WB For Western blotting, the suggested use of this reagent is 1.0 µg per ml (See Data Results) IP
Each investigator should determine their own optimal working dilution for specific applications. See directions on lot specific datasheets, as information may periodically change.


Clone MAR1-5A3 recognizes an epitope on mouse IFNAR1.
Antigen Distribution
IFNAR1 and IFNAR2 are coexpressed on nearly all cells.
IFNAR1 is a type I membrane protein, that in conjunction with IFNAR2, makes up the heterodimeric receptor that binds all type I IFNs, which includes IFN α and β. Binding and activation of the receptor stimulates Janus protein kinases, which leads to the phosphorylation of several other proteins, namely STAT1 and STAT2. IFNAR1 has also been shown to interact with PRMT1 and Tyrosine kinase 2. Type I IFNs are a family of cytokines that have been shown to promote anti-viral, anti-microbial, anti-tumor and autoimmune responses In vivo.

Antigen Details

NCBI Gene Bank ID

References & Citations

1.) Beaver, Jacob T. et al. (2020) Human Vaccines & Immunotherapeutics 16:9, 2092-2108 Article Link
2.) Theofilopoulos, AN. et al. (2012) J Immunol. 189: 000–000. Article Link
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4.) Schreiber, RD et al. (2015) PLoS One.10(5):e0128636PubMed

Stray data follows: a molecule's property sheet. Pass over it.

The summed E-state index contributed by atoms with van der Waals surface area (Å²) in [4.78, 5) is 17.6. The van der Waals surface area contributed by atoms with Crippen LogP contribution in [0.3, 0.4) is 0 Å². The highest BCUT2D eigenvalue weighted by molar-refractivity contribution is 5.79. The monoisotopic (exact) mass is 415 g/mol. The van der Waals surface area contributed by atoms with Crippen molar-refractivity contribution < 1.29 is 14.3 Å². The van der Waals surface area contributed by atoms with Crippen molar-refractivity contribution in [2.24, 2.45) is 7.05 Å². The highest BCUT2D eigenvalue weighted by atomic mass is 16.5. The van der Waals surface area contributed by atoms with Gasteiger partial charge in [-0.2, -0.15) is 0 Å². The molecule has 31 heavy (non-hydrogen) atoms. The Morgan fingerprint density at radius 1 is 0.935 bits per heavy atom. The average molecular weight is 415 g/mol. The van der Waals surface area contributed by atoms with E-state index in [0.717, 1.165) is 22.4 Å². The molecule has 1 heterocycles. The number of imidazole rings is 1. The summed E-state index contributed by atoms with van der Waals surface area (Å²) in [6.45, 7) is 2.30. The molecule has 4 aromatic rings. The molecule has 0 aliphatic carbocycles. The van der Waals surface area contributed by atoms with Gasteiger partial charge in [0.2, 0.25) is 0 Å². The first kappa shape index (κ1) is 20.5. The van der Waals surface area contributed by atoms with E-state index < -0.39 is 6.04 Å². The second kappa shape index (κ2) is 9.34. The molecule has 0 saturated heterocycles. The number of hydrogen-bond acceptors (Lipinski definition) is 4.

5.) Shin, Haina et al. (2018) J Virol. 92(7): e00038-18. PubMed
6.) Crack, Peter J. et al. (2016) eNeuro 10.1523/ENEURO.0128-15.2016 Article Link
7.) Sheehan, K. C. F. et al. (2006) JICR 26(11):804
8.) Dunn, G. P. et al. (2005) Nat. Immunol. 6(7):722
9.) Fenner, J. E. et al. (2006) Nat. Immunol. 7(1):33
10). Biron, C. A. et al. (2007) J Exp Med. 204(10): 2383
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14.) Hassan, A. et al. (2020) Cell. 183(1):169–184.e13 Journal Link
15.) Hassan, A. et al. (2020) Cell. 182(3):744–753.e4 Journal Link
16.) Hassan, A. et al. (2020) Cell. 182(3):901-918.e18 Journal Link
17.) Stine, R. et al. (2019) Cell Stem Cell. 25(6):830–845.e8 Journal Link
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20.) Richner, J. et al. (2017) Cell 170(2):273-283.e12 Journal Link
21.) Richner, J. et al. (2017) Cell 168(6):1114-1125.e10 Journal Link
22.) Best, S. et al. (2021) Cell Reports 37(4):109888 Journal Link
23.) Diamond, M. et al. (2021) Cell 184(17):Pages 4414-4429.e19 Journal Link
24.) Ahmed, al. (2021) Cell Reports 36(4): 109452 Journal Link
25.) Lebratti, al. (2021) eLife 10: e65762 Journal Link
26.) Gambino Jr., al. (2021) Cell Reports 35(6): 109107 Journal Link
27.) Earnest, J. et al. (2021) Cell Reports 35(1): 108962 Journal Link
28.) Desai, P. et al. (2021) Cell 184(5):1214-1231.e16 Journal Link
29.) Jagger, B. et al. (2017) Cell Host Microbe 22(3):366-376.e3 Journal Link
30.) VanBlargan, L. et al. (2018) Cell Reports 25(12):10.1016 Journal Link
31.) Lim, J. et al. (2019) eLife 8(e44452):10.7554 Journal Link
Elisa Sandwich Protocol
Flow Cytometry
Immunoprecipitation Protocol
General Western Blot Protocol

Formats Available